FAQ Georgetown Energy Contracts

Download a copy of the electric purchased power costs presentation given to residents at the Sun City Town Hall meeting Jan. 24 here: Sun City Town Hall electric purchased power costs presentation.  Video of the Jan. 22 presentation to the City Council on the electric fund can be viewed here

1. How does the City purchase electricity?

The City electric utility purchases power from wholesale energy suppliers. The cost to purchase electricity includes the cost to generate and transmit power to Georgetown.

Georgetown is under contract to purchase power from four different providers. The two largest energy providers are Spinning Spur 3, a windmill farm near Amarillo, and Buckthorn, a solar farm near Fort Stockton. The wind power covers the bulk of the city’s energy needs. The solar farm provides energy needed during peak times of the day and year (primarily summer during the daylight hours).

The third source of energy is a smaller wind farm operated by American Electric Power (AEP) which primarily covers Southwestern University’s energy needs.

The final energy contract is with Mercuria for natural gas-based energy. This contract was initiated in 2013 with the former JP Morgan following our termination of the City’s relationship with LCRA. It was intended as a short-term power supply and is set to expire in 2021.

2. Is the City of Georgetown losing money on its purchased power contracts?

No, not for the power used to meet the demand of the City’s electric customers. The average cost of the power supplies is well within the City’s current rates.

For the excess power the City doesn’t consume that is cleared to the market, the price depends on time-of-day and the season. But on average for the year, this excess power is a loss due to depressed market prices. However, over time, the losses will lessen. The biggest relief will come in 2021 when the last Mercuria contract expires. That will create a savings of over $10 million per year.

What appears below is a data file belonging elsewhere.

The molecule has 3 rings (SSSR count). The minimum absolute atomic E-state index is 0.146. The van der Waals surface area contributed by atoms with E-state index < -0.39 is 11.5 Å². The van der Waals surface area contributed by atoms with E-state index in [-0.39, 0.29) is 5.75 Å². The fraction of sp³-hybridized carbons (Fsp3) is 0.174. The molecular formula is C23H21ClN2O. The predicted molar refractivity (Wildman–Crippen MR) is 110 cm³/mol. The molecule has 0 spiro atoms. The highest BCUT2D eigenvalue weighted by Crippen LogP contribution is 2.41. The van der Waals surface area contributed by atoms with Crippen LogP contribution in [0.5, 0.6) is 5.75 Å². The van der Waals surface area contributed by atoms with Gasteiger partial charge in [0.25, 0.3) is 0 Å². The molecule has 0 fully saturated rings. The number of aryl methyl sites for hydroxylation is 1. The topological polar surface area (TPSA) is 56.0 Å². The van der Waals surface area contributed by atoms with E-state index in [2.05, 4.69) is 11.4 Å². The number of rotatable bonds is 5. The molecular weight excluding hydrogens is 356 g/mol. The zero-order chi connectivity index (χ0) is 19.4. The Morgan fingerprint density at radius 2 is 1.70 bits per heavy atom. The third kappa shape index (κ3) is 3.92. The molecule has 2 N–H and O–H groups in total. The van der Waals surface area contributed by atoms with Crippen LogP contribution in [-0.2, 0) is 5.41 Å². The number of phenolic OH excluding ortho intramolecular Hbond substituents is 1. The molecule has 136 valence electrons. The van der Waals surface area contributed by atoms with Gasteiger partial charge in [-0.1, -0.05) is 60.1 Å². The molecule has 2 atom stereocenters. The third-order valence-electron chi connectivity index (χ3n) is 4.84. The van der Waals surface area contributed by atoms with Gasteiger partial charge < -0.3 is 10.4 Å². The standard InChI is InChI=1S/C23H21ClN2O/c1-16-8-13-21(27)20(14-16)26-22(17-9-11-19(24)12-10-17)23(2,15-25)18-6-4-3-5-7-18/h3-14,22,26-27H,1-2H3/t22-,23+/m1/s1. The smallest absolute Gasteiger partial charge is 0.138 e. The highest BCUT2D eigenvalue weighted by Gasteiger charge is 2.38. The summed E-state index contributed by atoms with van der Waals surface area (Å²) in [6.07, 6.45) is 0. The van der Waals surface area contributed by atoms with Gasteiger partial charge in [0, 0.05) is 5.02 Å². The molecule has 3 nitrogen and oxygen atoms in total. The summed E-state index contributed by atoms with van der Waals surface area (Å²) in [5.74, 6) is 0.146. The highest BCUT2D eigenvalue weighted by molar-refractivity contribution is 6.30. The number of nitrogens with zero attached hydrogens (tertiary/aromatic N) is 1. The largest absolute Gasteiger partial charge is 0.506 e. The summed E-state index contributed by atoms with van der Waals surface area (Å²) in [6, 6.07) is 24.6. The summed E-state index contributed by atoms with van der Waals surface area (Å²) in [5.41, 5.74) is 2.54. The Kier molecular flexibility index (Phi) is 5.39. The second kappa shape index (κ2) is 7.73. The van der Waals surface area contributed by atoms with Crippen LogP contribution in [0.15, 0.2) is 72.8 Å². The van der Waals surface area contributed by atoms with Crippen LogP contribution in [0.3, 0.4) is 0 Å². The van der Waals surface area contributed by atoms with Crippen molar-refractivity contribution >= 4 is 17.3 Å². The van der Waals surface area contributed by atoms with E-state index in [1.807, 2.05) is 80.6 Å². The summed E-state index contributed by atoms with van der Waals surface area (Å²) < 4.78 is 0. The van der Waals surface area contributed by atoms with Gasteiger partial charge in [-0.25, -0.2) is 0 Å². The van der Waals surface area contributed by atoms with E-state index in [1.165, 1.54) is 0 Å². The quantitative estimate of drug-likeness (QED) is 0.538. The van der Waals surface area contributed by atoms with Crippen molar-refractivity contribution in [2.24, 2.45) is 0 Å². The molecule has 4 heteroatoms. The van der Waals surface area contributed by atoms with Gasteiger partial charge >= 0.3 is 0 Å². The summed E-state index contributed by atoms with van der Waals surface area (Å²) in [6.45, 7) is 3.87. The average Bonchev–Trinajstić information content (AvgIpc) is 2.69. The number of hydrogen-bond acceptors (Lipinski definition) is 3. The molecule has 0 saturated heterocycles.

While the City’s original strategy worked well when energy prices were high, the state’s energy market is in turmoil with a drop in fuel prices. At the same time, the utility is seeing a drop in consumer demand which is largely driven by conservation efforts, energy-saving technologies, and more energy-efficient new construction. Due to these two factors, the City ended the 2018 fiscal year with a $6.84 million shortfall in the electric fund, leaving a fund balance of $1.97 million. It is important to note that renewable energy is not the issue at hand, but the amount of energy under contract.

Additional relief will come as electrical demand in Georgetown grows. The less electricity the City needs to clear to the market, the better the financial outlook.

3. Why did the City sign long-term contracts?

Long-term contracts are standard practice among municipally-owned utilities and the best way to negotiate lower, fixed rates. Going back to the market every five or 10 years increases the city’s exposure to what can be a volatile energy marketplace.

Leading up to 2012, electric power prices were fluctuating and unstable. At the same time, there was uncertainty in how federal and state regulatory policies might impact traditional power generation via coal and fossil fuels.

The contract with Spinning Spur 3 started in 2015 and runs until 2035. The contract with Buckthorn started in 2018 and runs until 2043. The AEP contract expires in 2028 and the Mercuria contract ends in 2021.

The City recognizes that contracting for more energy than we currently need led to a risk of having to clear excess energy to the market. Due to depressed energy prices, the City is working to mitigate costs associated with that risk.

4. Was the current situation created by the city’s move to all-renewable energy?

No. The current changes in the electric fund are due to the amount of energy that the City has under contract, not the type energy. The outcome would have been the same if we had used the strategy with other sources of energy. Simply put, the City is buying more power than is consumed in Georgetown. The City did not anticipate disruptions in the market and overestimated the projected growth in demand.

At the time renewable contracts were signed in 2013 and 2015, and based on a 20-year forecast of continued city growth, it was logical to anticipate the need for more energy. Georgetown continues to be one of the fastest growing cities in Texas, so the City remains ready to serve demand from consumers and businesses. At the same time, the City is planning several steps to adapt our strategy.

5. Why do we have more energy under contract than we need for Georgetown?

In addition to preparing for city growth, a few other factors have led to the excess in power supply:

  • In addition to the public power utilities in Georgetown and Garland, a third public power utility was planning in 2013 to partner in purchases from Spinning Spur 3. However, that partner pulled out at the last minute. The City was left with two choices: either cover both shares or walk away. If the City pulled out of the wind farm project, there would have been a substantial delay in procuring another source of energy. At that time, there were also federal tax credits for renewable energy set to expire. Without the tax credits, the costs associated with the wind farm could have gone up 20 percent.